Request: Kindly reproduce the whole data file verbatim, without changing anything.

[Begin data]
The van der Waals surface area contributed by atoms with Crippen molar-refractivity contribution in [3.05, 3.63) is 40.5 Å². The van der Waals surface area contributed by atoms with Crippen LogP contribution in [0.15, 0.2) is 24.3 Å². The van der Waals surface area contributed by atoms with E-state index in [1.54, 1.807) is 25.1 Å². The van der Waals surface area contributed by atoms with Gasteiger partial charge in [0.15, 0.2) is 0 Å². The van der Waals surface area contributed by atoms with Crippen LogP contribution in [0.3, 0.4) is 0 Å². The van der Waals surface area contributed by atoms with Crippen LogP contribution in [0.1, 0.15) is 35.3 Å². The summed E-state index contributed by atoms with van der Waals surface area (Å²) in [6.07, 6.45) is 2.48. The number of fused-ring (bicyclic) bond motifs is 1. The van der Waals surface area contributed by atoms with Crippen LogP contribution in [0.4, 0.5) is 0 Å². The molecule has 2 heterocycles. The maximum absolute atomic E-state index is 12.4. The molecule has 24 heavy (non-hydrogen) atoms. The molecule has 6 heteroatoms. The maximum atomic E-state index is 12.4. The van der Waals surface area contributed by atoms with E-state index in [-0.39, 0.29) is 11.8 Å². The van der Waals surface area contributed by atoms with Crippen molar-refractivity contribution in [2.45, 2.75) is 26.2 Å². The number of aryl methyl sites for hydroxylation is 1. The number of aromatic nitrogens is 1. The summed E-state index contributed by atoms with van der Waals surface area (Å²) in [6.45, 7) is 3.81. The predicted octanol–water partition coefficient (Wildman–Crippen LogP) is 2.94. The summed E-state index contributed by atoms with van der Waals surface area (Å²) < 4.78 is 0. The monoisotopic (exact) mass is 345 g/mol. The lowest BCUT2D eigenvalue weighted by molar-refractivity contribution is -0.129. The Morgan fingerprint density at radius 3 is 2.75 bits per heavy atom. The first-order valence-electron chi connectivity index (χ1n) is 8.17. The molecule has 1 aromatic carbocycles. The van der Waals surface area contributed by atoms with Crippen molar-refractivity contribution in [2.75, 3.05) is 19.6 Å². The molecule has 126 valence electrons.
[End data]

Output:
The van der Waals surface area contributed by atoms with Crippen molar-refractivity contribution in [3.05, 3.63) is 40.5 Å². The van der Waals surface area contributed by atoms with Crippen LogP contribution in [0.15, 0.2) is 24.3 Å². The van der Waals surface area contributed by atoms with E-state index in [1.54, 1.807) is 25.1 Å². The van der Waals surface area contributed by atoms with Gasteiger partial charge in [0.15, 0.2) is 0 Å². The van der Waals surface area contributed by atoms with Crippen LogP contribution in [0.3, 0.4) is 0 Å². The van der Waals surface area contributed by atoms with Crippen LogP contribution in [0.1, 0.15) is 35.3 Å². The summed E-state index contributed by atoms with van der Waals surface area (Å²) in [6.07, 6.45) is 2.48. The number of fused-ring (bicyclic) bond motifs is 1. The van der Waals surface area contributed by atoms with Crippen LogP contribution in [0.4, 0.5) is 0 Å². The molecule has 2 heterocycles. The maximum absolute atomic E-state index is 12.4. The molecule has 24 heavy (non-hydrogen) atoms. The molecule has 6 heteroatoms. The maximum atomic E-state index is 12.4. The van der Waals surface area contributed by atoms with E-state index in [-0.39, 0.29) is 11.8 Å². The van der Waals surface area contributed by atoms with Crippen molar-refractivity contribution in [2.45, 2.75) is 26.2 Å². The number of aryl methyl sites for hydroxylation is 1. The number of aromatic nitrogens is 1. The summed E-state index contributed by atoms with van der Waals surface area (Å²) in [6.45, 7) is 3.81. The predicted octanol–water partition coefficient (Wildman–Crippen LogP) is 2.94. The summed E-state index contributed by atoms with van der Waals surface area (Å²) < 4.78 is 0. The monoisotopic (exact) mass is 345 g/mol. The lowest BCUT2D eigenvalue weighted by molar-refractivity contribution is -0.129. The Morgan fingerprint density at radius 3 is 2.75 bits per heavy atom. The first-order valence-electron chi connectivity index (χ1n) is 8.17. The molecule has 1 aromatic carbocycles. The van der Waals surface area contributed by atoms with Crippen molar-refractivity contribution in [2.75, 3.05) is 19.6 Å². The molecule has 126 valence electrons.